A veteran Vatican writer joked Thursday that as of Jan. 1 the Vatican ought to relocate to New York in order to cut down on travel time for the new cohort of consultants. It was a punch line, but there was a serious point behind it.
McKinsey and Promontory are both based in the United States; Ernst and Young is headquartered in London; and KPMG's home office is in the Netherlands. All are global firms, but none have Italian roots, and most of the personnel being brought into Rome these days to carry out their projects aren't Italian.
Quietly, many of the Vatican's reform-oriented thinkers have said for years that a sine qua non is to break the Italian stranglehold on the place, because many of its recent scandals -- the leaks affair, for instance, or the ex-Vatican accountant arrested in a $30 million cash smuggling scheme -- either result from an overly incestuous relationship between Vatican personnel and Italian fat cats, or simply reflect time-honored ways of doing business in Italy that make sense here but not by the standards of the wider world.
One way to de-Italianize the Vatican is to appoint churchmen from other parts of the world to senior positions, and to some extent Francis has done that, although he also has shown a fondness for Italian diplomats in several of his picks.
Another strategy, however, is to ensure that the heavy lifting of reform is carried out by an international cast of characters, and the rise of God's consultants would seem to be a way of accomplishing that.
(That's not universally true, however, as there are Italians in the mix. For instance, the new director of the Vatican bank, Rolando Marranci, is a former official with the Promontory Group. He's a father of three who hails from the small town of Reggello in Tuscany near Florence.)
It also should be noted that these consultants are almost entirely laity. Their presence in such large numbers subtly alters the sociology of the Vatican and, at least in theory, could promote the "de-clericalization" of the church for which Francis has repeatedly called.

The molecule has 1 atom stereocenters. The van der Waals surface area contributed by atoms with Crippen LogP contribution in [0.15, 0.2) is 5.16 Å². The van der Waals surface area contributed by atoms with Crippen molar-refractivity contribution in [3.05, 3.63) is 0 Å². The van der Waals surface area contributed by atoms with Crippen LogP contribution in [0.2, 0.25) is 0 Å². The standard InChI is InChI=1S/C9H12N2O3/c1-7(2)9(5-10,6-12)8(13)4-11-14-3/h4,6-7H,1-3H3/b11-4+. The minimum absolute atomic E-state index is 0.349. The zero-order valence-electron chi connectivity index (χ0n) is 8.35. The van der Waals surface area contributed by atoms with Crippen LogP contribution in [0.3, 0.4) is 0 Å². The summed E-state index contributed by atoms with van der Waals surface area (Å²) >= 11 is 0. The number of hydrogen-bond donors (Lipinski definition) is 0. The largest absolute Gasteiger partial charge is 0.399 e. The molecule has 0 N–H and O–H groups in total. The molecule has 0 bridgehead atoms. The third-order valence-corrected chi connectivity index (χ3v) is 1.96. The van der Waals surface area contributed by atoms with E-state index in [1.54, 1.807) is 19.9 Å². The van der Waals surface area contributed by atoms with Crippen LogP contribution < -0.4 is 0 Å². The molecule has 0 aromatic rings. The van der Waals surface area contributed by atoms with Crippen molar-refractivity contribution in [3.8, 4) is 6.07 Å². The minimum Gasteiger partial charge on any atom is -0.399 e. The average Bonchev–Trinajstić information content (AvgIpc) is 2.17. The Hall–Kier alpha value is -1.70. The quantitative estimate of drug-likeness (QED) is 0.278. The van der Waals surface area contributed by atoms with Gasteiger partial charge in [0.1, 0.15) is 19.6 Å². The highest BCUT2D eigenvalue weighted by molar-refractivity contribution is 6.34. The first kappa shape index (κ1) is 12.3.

Third, if one hallmark of the Francis reform is supposed to be a climate of greater transparency, one wonders if that will extend to God's consultants.
Big-time global consulting firms are notoriously hesitant to reveal details of the work they perform, generally citing client confidentiality, the need to protect trade secrets, and so on. They also generally shy away from acknowledging how much they're paid.
To date, no one at the Vatican has said out loud how much they're shelling out for the services of this new batch of consultants.
A spokesperson for the Vatican bank told NCR on Dec. 20 that figures for their expenses on consulting services, including not just Promontory but also CNC and various legal firms, will be provided in the bank's 2013 annual report, which is expected to appear in April 2014.
"Transparency" has become a cornerstone of Vatican rhetoric about what this cycle of reform is intended to achieve. In that spirit, it will be interesting indeed to track the extent to which Vatican officials are willing to open up about what exactly these consultants are doing, and how much they're being paid to do it.
(Follow John Allen on Twitter: @JohnLAllenJr)